AMY GOODMAN: —did there with her song, the homage to the Black Panthers—
DAVE ZIRIN: It was too short.
AMY GOODMAN: —but also the song she released the day before, on Saturday, about police brutality and Hurricane Katrina?
DAVE ZIRIN: Yeah, sure. First of all, this is Super Bowl 50. It was in the Bay Area. It’s also the 50th anniversary of the founding of the Black Panther Party in the Bay Area. And that’s what Beyoncé and her background singers—background dancers were paying tribute to. And the song "Formation" is—and people should watch the video. There are more indelible images in the five minutes of this video than any Hollywood film I’ve seen in memory. And I really want to encourage people to go to the blog, New [South] Negress, and read a breakdown of the video by Zandria—that’s the author’s name—because, honestly, for me, as a white guy who’s from the North, I was only getting like 5 percent of what Beyoncé was trying to say. This is a video that’s rooted in Southern black experience, and it’s not only about the Black Lives Matter movement, it is about hundreds of years of black women resisting state violence with a centered approach that’s about mothers protecting their children and also about queer black women stepping up to be able to say, "We are here. We matter, too." It’s radically audacious in terms of its visuals, in terms of its lyrics. And I’m frankly stunned that we have—that this country, that could serve sausages with gold flakes while people starve in the streets, can also be a country that could produce an artist as audaciously brilliant as Beyoncé and generate that kind of mass following and have her perform this song in an X formation at halftime of the Super Bowl. It’s remarkable.
AMY GOODMAN: Vince Warren, I want to get your response, as well, both to the video released on Saturday, not to be confused with what she did at the halftime performance on Sunday at the Super Bowl.
VINCENT WARREN: Yeah. With the video released on Saturday, it was about black love. It was about black empowerment. It was about women. It was about queer folks. People are saying it was the blackest and the gayest thing that she’s ever done, which is fabulous, which, of course, for anybody that’s working in the movement right now that—you know, being queer and being black and being authentically yourself and being a leader is what it’s all about. It was fabulous. It was wonderful to watch with the images of New Orleans, with the police lines, with the second lines. It just—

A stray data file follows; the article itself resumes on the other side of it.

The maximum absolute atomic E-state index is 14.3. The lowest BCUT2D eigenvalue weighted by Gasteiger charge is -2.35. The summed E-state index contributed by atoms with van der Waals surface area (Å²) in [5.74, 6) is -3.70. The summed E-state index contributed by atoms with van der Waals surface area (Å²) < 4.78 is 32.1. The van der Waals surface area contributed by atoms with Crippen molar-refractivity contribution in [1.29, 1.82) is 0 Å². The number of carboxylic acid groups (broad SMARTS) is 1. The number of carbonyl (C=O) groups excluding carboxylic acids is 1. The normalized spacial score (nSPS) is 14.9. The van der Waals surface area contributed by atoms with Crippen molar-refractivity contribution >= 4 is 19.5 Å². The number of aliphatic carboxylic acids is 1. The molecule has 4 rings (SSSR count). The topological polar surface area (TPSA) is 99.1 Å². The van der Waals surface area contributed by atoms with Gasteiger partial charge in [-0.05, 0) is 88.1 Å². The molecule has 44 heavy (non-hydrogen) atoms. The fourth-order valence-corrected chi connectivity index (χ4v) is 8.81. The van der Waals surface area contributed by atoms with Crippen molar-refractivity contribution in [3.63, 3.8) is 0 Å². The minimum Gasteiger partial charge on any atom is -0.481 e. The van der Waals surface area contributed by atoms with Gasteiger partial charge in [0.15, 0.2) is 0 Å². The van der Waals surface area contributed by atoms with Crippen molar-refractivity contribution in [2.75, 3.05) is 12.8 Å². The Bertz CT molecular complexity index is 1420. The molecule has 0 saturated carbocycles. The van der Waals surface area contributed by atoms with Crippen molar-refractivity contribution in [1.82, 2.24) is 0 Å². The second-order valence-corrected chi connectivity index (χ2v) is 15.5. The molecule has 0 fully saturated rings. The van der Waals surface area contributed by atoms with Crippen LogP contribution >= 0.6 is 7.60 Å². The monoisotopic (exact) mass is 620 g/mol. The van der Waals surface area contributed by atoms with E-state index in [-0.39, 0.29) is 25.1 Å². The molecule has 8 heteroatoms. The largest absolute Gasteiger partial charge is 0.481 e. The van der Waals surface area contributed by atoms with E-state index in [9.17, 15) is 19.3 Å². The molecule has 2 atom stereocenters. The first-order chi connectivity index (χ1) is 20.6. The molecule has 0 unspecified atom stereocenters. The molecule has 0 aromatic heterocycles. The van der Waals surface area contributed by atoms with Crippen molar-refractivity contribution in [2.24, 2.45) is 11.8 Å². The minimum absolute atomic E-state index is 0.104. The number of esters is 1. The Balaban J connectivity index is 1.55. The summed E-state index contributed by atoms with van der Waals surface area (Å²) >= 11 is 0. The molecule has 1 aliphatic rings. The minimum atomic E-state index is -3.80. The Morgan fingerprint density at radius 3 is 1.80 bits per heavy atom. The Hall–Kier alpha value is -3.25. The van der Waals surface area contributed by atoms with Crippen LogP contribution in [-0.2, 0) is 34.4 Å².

AMY GOODMAN: With the kid dancing in front of the police line in riot gear.
VINCENT WARREN: The kid dancing. But even as Dave says, going back a hundred years and really embracing—with Beyoncé embracing her heritage and making that, as it is for millions of black people, a part of what’s happening today was fabulous. And the other—on the Super Bowl thing, I mean, I tweeted this, that Bruno Mars and Beyoncé just killed it. They killed it dead. It was an extremely wonderful show musically. And I was very moved by the black power tribute and by the berets and by everything that was happening. And it didn’t feel to me like it was being fetishized.
DAVE ZIRIN: Right.
VINCENT WARREN: It felt to me like it was being owned and moved forward and presented 50 years later. What we gonna do? It was fabulous.
AMY GOODMAN: Last comment, Dave Zirin, as we wrap up?
DAVE ZIRIN: I mean, only that the struggle goes on for the people in San Francisco. San Francisco PD, they put down about 77 citations a day to the homeless people. It ends up with them being warehoused in prisons.
AMY GOODMAN: Dave Zirin, I want to end on the issue of concussion. We only have five seconds. Will Smith does a movie based on that, doesn’t get nominated for an Oscar—
DAVE ZIRIN: No.
AMY GOODMAN: OscarsSoWhite. But concussions in Super Bowl?
DAVE ZIRIN: Well, just that. We definitely saw some last night. Whether they’ll be—one player couldn’t come back into the game because of a concussion protocol. It doesn’t get discussed nearly enough. The moral calculus of the NFL on the head injuries is beneath contempt, and it’s a fight that’s going to have to be continued to be waged by both the union, by players and by journalists seeking the truth.
AMY GOODMAN: Dave Zirin, we have to leave it there, sports columnist for The Nation. Thanks so much to Vince Warren, as well, the Center for Constitutional Rights.